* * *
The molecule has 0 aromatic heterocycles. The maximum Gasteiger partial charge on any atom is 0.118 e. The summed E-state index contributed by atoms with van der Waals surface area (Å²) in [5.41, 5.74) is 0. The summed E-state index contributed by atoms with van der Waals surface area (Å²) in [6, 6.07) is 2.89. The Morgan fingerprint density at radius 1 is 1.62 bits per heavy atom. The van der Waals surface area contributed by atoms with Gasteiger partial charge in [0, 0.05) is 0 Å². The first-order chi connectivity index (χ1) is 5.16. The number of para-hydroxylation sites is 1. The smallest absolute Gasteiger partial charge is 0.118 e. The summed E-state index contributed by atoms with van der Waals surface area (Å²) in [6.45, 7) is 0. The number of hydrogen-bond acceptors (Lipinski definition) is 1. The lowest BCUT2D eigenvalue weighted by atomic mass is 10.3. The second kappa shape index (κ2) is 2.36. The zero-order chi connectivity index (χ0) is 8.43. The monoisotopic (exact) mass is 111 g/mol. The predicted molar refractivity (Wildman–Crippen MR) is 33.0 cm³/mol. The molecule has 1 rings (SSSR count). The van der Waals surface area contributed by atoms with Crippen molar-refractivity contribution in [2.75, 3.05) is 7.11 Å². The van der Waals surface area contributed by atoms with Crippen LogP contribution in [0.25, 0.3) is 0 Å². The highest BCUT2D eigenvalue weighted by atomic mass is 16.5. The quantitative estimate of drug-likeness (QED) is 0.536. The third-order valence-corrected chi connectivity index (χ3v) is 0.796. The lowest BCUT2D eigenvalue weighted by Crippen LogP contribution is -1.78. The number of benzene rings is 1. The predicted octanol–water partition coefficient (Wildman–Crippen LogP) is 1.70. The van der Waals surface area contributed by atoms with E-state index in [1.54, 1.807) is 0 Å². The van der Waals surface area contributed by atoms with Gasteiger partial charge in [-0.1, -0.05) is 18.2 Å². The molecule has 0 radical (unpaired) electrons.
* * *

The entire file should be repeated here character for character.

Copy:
The molecule has 0 aromatic heterocycles. The maximum Gasteiger partial charge on any atom is 0.118 e. The summed E-state index contributed by atoms with van der Waals surface area (Å²) in [5.41, 5.74) is 0. The summed E-state index contributed by atoms with van der Waals surface area (Å²) in [6, 6.07) is 2.89. The Morgan fingerprint density at radius 1 is 1.62 bits per heavy atom. The van der Waals surface area contributed by atoms with Gasteiger partial charge in [0, 0.05) is 0 Å². The first-order chi connectivity index (χ1) is 5.16. The number of para-hydroxylation sites is 1. The smallest absolute Gasteiger partial charge is 0.118 e. The summed E-state index contributed by atoms with van der Waals surface area (Å²) in [6.45, 7) is 0. The number of hydrogen-bond acceptors (Lipinski definition) is 1. The lowest BCUT2D eigenvalue weighted by atomic mass is 10.3. The second kappa shape index (κ2) is 2.36. The zero-order chi connectivity index (χ0) is 8.43. The monoisotopic (exact) mass is 111 g/mol. The predicted molar refractivity (Wildman–Crippen MR) is 33.0 cm³/mol. The molecule has 1 rings (SSSR count). The van der Waals surface area contributed by atoms with Crippen molar-refractivity contribution in [2.75, 3.05) is 7.11 Å². The van der Waals surface area contributed by atoms with Crippen LogP contribution in [0.25, 0.3) is 0 Å². The highest BCUT2D eigenvalue weighted by atomic mass is 16.5. The quantitative estimate of drug-likeness (QED) is 0.536. The third-order valence-corrected chi connectivity index (χ3v) is 0.796. The lowest BCUT2D eigenvalue weighted by Crippen LogP contribution is -1.78. The number of benzene rings is 1. The predicted octanol–water partition coefficient (Wildman–Crippen LogP) is 1.70. The van der Waals surface area contributed by atoms with E-state index in [1.54, 1.807) is 0 Å². The van der Waals surface area contributed by atoms with Gasteiger partial charge in [-0.1, -0.05) is 18.2 Å². The molecule has 0 radical (unpaired) electrons.